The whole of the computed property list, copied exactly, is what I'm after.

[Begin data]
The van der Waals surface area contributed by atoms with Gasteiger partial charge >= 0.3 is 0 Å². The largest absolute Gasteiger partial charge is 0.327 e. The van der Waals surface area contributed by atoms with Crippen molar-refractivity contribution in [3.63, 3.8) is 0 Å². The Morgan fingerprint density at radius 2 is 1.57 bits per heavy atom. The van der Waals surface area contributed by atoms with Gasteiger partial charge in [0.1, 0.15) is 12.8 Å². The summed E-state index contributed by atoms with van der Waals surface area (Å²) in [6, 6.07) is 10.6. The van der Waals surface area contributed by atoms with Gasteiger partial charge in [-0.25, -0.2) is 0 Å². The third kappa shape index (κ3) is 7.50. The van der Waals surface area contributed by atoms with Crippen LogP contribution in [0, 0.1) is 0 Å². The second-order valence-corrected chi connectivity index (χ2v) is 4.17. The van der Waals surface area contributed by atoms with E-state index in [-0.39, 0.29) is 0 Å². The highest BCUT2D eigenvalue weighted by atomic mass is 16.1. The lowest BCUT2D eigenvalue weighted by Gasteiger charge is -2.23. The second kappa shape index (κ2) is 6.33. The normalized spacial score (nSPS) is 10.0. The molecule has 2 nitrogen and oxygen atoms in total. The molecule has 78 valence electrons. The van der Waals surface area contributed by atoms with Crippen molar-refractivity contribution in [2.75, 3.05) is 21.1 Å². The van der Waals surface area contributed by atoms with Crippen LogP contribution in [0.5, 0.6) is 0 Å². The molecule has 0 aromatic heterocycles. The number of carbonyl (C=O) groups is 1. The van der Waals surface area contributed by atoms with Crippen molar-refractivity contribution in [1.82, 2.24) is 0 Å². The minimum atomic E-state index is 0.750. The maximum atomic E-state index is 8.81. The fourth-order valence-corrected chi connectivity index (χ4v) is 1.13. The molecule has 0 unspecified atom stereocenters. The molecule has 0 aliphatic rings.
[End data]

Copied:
The van der Waals surface area contributed by atoms with Gasteiger partial charge >= 0.3 is 0 Å². The largest absolute Gasteiger partial charge is 0.327 e. The van der Waals surface area contributed by atoms with Crippen molar-refractivity contribution in [3.63, 3.8) is 0 Å². The Morgan fingerprint density at radius 2 is 1.57 bits per heavy atom. The van der Waals surface area contributed by atoms with Gasteiger partial charge in [0.1, 0.15) is 12.8 Å². The summed E-state index contributed by atoms with van der Waals surface area (Å²) in [6, 6.07) is 10.6. The van der Waals surface area contributed by atoms with Gasteiger partial charge in [-0.25, -0.2) is 0 Å². The third kappa shape index (κ3) is 7.50. The van der Waals surface area contributed by atoms with Crippen LogP contribution in [0, 0.1) is 0 Å². The second-order valence-corrected chi connectivity index (χ2v) is 4.17. The van der Waals surface area contributed by atoms with E-state index in [-0.39, 0.29) is 0 Å². The highest BCUT2D eigenvalue weighted by atomic mass is 16.1. The lowest BCUT2D eigenvalue weighted by Gasteiger charge is -2.23. The second kappa shape index (κ2) is 6.33. The normalized spacial score (nSPS) is 10.0. The molecule has 2 nitrogen and oxygen atoms in total. The molecule has 78 valence electrons. The van der Waals surface area contributed by atoms with Crippen molar-refractivity contribution in [2.75, 3.05) is 21.1 Å². The van der Waals surface area contributed by atoms with Crippen LogP contribution in [0.5, 0.6) is 0 Å². The molecule has 0 aromatic heterocycles. The number of carbonyl (C=O) groups is 1. The van der Waals surface area contributed by atoms with Crippen molar-refractivity contribution in [1.82, 2.24) is 0 Å². The minimum atomic E-state index is 0.750. The maximum atomic E-state index is 8.81. The fourth-order valence-corrected chi connectivity index (χ4v) is 1.13. The molecule has 0 unspecified atom stereocenters. The molecule has 0 aliphatic rings.